We cooked and cooled our rice in the same pot, which isn’t exactly ideal. Pros – and most serious amateurs – will use something called a Hangiri, or a wooden tub, to cool the rice. They’re not expensive but procuring one was a challenge. If you’re curious, the drawbacks to the pot we used are its material (metal), which retains heat, and the width (or lack thereof), which makes stirring difficult and disbursing rice vinegar evenly almost impossible. Pro-tip: maybe save the arms workout for another day because stirring isn’t nothing.
About that rice vinegar: we used a generic, readily available brand (are you sensing a pattern), but – like rice – there are many wonderful other options that are a bit pricier. One of those options isn’t a brand but a type – Akazu, or a red rice vinegar – used in original Edomae-style sushi centuries ago.
- Maguro (Tuna): 1.5lb of Noten (Head) and Hono Niku (Cheek)
- Maguro (Tuna): 0.78 lb of O Toro from the Mediterranean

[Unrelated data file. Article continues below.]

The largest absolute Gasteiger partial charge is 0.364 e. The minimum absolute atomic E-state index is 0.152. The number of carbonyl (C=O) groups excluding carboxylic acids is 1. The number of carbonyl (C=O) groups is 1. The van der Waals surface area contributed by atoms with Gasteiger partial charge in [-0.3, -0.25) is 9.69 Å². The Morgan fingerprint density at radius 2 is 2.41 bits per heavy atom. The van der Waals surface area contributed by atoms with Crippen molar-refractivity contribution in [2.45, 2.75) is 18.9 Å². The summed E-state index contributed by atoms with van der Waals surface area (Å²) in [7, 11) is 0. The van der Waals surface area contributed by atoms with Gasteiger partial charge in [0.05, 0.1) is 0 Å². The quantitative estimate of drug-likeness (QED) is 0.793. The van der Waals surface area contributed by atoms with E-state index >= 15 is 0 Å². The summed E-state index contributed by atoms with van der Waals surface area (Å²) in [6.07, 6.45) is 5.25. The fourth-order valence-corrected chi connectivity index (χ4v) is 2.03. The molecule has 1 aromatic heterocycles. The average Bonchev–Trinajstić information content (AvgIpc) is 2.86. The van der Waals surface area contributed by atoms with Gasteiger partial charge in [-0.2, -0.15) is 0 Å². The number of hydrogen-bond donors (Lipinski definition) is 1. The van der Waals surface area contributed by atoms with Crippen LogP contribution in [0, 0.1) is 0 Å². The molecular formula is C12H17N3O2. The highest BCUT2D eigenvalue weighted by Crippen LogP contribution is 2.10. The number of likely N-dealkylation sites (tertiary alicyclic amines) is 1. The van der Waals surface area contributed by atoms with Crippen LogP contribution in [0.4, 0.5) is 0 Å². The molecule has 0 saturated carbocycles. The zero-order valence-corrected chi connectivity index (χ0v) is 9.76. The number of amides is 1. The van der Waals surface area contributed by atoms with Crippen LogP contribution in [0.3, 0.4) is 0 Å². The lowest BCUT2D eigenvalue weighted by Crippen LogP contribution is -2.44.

- Uni (Sea Urchin): 100g of “b” grade from Nova Scotia
Let’s just call out the elephant in the room: maki is more conducive to homemade sushi. It just is. It’s less effort for more food and the ingredients, western sushi staples like imitation crab, avocado and spicy mayo, are more cost-effective and readily available. There are solid instructional rolling videos on YouTube, but there’s a couple of key points I regretted not having in my back-pocket when I first used a rolling mat:
First, you’re not an all-you-can-eat restaurant trying to stuff your customers so full of rice that they pass out before ordering a second round. Take it easy, spread the rice evenly, and leave the borders uncovered so that the maki doesn’t explode.
Second, roast and toast your Nori (laver seaweed). When you’re not using it, keep it stored airtight. Both approaches will keep your seaweed from getting too soft. We did ours on a metal grate on top of a stove, but any heat source besides a microwave should be better than nothing.
Third, once you finish rolling the Maki, push down heavy on both sides of the log and cut off any excess with the knife.
None of this is going to turn you into Masa but it will make your efforts to do so 80% easier.